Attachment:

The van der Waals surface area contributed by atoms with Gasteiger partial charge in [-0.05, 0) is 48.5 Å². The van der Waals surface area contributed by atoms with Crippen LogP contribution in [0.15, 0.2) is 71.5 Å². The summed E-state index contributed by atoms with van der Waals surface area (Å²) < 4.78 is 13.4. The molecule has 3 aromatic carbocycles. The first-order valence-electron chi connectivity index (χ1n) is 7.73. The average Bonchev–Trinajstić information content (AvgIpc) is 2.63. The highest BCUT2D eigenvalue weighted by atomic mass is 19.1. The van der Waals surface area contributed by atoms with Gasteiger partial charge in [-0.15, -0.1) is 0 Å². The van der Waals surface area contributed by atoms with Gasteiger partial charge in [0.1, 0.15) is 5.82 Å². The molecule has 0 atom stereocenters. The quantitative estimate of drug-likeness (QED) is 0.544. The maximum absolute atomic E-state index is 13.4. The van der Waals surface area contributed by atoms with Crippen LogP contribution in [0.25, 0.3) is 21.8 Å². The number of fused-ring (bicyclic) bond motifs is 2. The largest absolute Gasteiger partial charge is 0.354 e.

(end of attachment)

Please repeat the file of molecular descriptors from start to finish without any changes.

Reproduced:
The van der Waals surface area contributed by atoms with Gasteiger partial charge in [-0.05, 0) is 48.5 Å². The van der Waals surface area contributed by atoms with Crippen LogP contribution in [0.15, 0.2) is 71.5 Å². The summed E-state index contributed by atoms with van der Waals surface area (Å²) < 4.78 is 13.4. The molecule has 3 aromatic carbocycles. The first-order valence-electron chi connectivity index (χ1n) is 7.73. The average Bonchev–Trinajstić information content (AvgIpc) is 2.63. The highest BCUT2D eigenvalue weighted by atomic mass is 19.1. The van der Waals surface area contributed by atoms with Gasteiger partial charge in [-0.15, -0.1) is 0 Å². The van der Waals surface area contributed by atoms with Gasteiger partial charge in [0.1, 0.15) is 5.82 Å². The molecule has 0 atom stereocenters. The quantitative estimate of drug-likeness (QED) is 0.544. The maximum absolute atomic E-state index is 13.4. The van der Waals surface area contributed by atoms with Crippen LogP contribution in [0.25, 0.3) is 21.8 Å². The number of fused-ring (bicyclic) bond motifs is 2. The largest absolute Gasteiger partial charge is 0.354 e.